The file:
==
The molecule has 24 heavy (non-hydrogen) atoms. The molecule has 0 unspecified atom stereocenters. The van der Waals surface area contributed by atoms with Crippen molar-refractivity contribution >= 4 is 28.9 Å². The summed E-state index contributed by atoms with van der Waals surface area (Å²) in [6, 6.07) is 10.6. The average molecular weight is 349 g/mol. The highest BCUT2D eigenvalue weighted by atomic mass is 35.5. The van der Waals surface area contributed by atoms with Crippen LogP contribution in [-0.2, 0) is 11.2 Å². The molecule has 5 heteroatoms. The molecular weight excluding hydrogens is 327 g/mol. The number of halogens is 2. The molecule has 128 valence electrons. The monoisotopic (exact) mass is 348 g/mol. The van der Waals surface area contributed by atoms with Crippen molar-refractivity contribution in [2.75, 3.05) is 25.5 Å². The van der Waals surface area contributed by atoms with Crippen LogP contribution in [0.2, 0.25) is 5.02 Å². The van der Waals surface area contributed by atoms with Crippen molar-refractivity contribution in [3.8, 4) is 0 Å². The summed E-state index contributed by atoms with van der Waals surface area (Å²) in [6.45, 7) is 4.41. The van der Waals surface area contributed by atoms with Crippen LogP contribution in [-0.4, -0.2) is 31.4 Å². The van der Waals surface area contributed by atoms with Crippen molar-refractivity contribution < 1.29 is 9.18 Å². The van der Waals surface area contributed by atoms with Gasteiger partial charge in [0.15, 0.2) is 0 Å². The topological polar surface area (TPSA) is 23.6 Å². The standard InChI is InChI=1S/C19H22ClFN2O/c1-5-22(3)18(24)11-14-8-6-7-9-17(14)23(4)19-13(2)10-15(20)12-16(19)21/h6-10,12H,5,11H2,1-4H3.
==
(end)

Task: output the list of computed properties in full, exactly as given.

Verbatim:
The molecule has 24 heavy (non-hydrogen) atoms. The molecule has 0 unspecified atom stereocenters. The van der Waals surface area contributed by atoms with Crippen molar-refractivity contribution >= 4 is 28.9 Å². The summed E-state index contributed by atoms with van der Waals surface area (Å²) in [6, 6.07) is 10.6. The average molecular weight is 349 g/mol. The highest BCUT2D eigenvalue weighted by atomic mass is 35.5. The van der Waals surface area contributed by atoms with Crippen LogP contribution in [-0.2, 0) is 11.2 Å². The molecule has 5 heteroatoms. The molecular weight excluding hydrogens is 327 g/mol. The number of halogens is 2. The molecule has 128 valence electrons. The monoisotopic (exact) mass is 348 g/mol. The van der Waals surface area contributed by atoms with Crippen molar-refractivity contribution in [2.75, 3.05) is 25.5 Å². The van der Waals surface area contributed by atoms with Crippen LogP contribution in [0.2, 0.25) is 5.02 Å². The van der Waals surface area contributed by atoms with Crippen molar-refractivity contribution in [3.8, 4) is 0 Å². The summed E-state index contributed by atoms with van der Waals surface area (Å²) in [6.45, 7) is 4.41. The van der Waals surface area contributed by atoms with Crippen LogP contribution in [-0.4, -0.2) is 31.4 Å². The van der Waals surface area contributed by atoms with Crippen molar-refractivity contribution < 1.29 is 9.18 Å². The van der Waals surface area contributed by atoms with Gasteiger partial charge in [0.15, 0.2) is 0 Å². The topological polar surface area (TPSA) is 23.6 Å². The standard InChI is InChI=1S/C19H22ClFN2O/c1-5-22(3)18(24)11-14-8-6-7-9-17(14)23(4)19-13(2)10-15(20)12-16(19)21/h6-10,12H,5,11H2,1-4H3.